More generalist advice is to not underestimate the amount of free advice that people are willing to give. Find people that you aspire to be like and ask them how they got to where they are. Also, if you get a no from a VC then ask for feedback. Much of the time they won’t reply, a lot of time they will give you something generic, but sometimes they will respond with something you can action and that will help you going forwards.

Thank you so much for your time.

Green Tech Matters – creating an evidence-based approach to tackling the climate crisis

We caught up with the next GreenTech South West speaker to talk about ‘creating an evidence-based approach to tackling the climate crisis in a fair and equitable way in cities’ ahead of the event. Here, our chat with Sara Telahoun, Senior Consultant and Cities Specialist at Anthesis.

ADLIB: You have an incredibly interesting role, what does it entail?

Sara: As a senior consultant in the cities and regions team, my role focuses on providing consultancy support to local governments on their climate action strategies. This could be anything from developing a carbon footprint for a council as an organisation to running workshops with local business to identify challenges and opportunities in collaborating on climate action. I also help paint the picture of what action is needed from local government climate strategies and work with councils to engage their citizens and stakeholders in the process of defining how these actions can be implemented locally.

ADLIB: Bristol has declared a climate emergency and is aiming to be carbon neutral by 2030. Can you give us a bite-size summary of the challenges they face and how are they doing?

Sara: The biggest challenge Bristol is facing is ensuring the diverse communities and individuals across the city are invited to participate in the climate and ecological emergency response and are not left out of the conversation. Bristol is a complex city, dealing with deep racial and social inequalities whilst simultaneously striving to lead with ambitious sustainability goals.

All eyes are on Bristol as one of the most ambitious councils working to tackle both climate emergency and ecological emergency with a fair and just response. I also sit on the Bristol One City Environmental Sustainability Board, who earlier this year released the One City Climate Strategy to explore how the city might start to break down its ambitious climate goals into key areas of focus with clear ownership. The board is currently working on the One City Ecological Emergency Strategy, which sets out some of the changes we will all need to make to restore a healthy natural environment for people and wildlife.

ADLIB: In your talk, you’ll be discussing some of the tools you use to help measure carbon emissions, what are they?

Sara: The best climate strategies are developed with a solid evidence base, and software can be a great enabler for this. Local government resources are extremely stretched, especially during the current pandemic, which means robust and easy-to-use technology services are really needed. Anthesis have been funded by the Department for Business, Energy & Industrial Strategy (BEIS) to develop a piece of software accessible for free to local governments in the UK to calculate their area’s greenhouse gas footprint and model scenarios for what emissions could look like to 2050. The SCATTER tool is now being used by hundreds of local and county councils across the UK, providing them with a robust evidence base for their climate action planning.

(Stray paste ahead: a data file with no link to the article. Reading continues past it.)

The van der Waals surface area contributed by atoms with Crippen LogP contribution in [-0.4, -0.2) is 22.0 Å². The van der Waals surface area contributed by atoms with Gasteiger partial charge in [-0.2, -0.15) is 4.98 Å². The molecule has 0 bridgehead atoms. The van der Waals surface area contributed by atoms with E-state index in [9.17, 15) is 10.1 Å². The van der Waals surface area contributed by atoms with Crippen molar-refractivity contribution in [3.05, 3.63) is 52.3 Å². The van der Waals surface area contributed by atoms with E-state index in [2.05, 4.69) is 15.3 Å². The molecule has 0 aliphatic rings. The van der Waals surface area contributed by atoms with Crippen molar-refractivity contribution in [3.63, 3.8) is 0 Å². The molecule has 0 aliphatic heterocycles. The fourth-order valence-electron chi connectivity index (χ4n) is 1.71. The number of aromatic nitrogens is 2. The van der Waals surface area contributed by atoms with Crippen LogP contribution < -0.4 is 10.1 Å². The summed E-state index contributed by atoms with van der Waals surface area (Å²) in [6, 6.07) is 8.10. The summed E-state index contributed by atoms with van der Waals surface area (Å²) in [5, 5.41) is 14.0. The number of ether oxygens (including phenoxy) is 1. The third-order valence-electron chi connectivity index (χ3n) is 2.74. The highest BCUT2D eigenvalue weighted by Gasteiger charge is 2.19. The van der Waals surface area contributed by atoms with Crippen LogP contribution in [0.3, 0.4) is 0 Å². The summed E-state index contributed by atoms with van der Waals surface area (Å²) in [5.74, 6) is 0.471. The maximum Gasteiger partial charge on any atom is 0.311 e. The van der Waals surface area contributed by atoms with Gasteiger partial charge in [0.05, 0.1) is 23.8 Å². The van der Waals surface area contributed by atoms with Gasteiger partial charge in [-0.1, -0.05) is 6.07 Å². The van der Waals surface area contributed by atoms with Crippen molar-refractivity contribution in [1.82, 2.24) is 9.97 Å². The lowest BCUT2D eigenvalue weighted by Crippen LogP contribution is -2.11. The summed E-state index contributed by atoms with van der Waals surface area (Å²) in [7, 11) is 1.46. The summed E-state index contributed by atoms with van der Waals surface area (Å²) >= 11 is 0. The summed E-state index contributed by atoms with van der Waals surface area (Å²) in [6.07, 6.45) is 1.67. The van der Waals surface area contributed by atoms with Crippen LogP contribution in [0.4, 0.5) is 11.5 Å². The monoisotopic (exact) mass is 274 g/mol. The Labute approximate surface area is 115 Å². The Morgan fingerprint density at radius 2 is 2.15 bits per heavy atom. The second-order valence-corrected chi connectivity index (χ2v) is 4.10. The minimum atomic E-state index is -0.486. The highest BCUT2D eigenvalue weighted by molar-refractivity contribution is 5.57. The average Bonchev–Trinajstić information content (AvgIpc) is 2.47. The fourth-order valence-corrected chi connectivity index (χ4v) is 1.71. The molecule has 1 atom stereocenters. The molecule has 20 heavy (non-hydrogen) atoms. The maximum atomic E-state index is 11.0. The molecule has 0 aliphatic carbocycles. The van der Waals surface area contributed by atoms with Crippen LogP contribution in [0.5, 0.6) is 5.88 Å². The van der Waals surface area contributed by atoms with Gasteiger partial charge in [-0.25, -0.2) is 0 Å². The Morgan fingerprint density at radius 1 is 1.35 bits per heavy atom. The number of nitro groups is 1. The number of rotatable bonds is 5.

ADLIB: Without giving away too many spoilers, can you tell us more about your work with Catalyse Change?

Sara: Catalyse Change is an amazing community interest company that I’ve been involved with for the past couple of years, who run a mentoring program to enable young women and girls that are interested in sustainability with the tools they need to succeed. I am a mentor and a member of the Catalyse Change Advisory Board, so I support the organisation strategically while also delivering talks and mentoring to the young women they support. As well as mentoring, Catalyse Change runs a bootcamp to inspire and connect young women with a variety of female sustainability professionals, allow them to share knowledge and ideas while gaining confidence in their own abilities.

ADLIB: Where can we get more info on the topics you will be covering?

Sara: A few resources here in advance:

Video: Introduction to SCATTER Pathways
Web: Catalyse Change
Report: Bristol’s One City Climate Strategy

Thank you Sara for the chat.

Sara will take the virtual stage at our Green Tech SW meetup on Tuesday 29th of September at 12.30 pm. She will share her knowledge about creating an evidence-based approach to tackling the climate crisis in a fair and equitable way in cities.

Head over to the meetup page to RSVP for free.

About GreenTech South West:
We’re here to provide you with expert insight and thought-provoking discussions on how technology can improve our physical environment and battle the massive, urgent issue of climate change. We are a community/people-focused group with an open and inclusive ethos. We run regular meet-ups, both physical and virtual, with a range of lightning presentations, round-room debates and panel discussions from those working or researching green technology. Sponsored by ADLIB and supported by Future Economy Network and Climate Action Tech.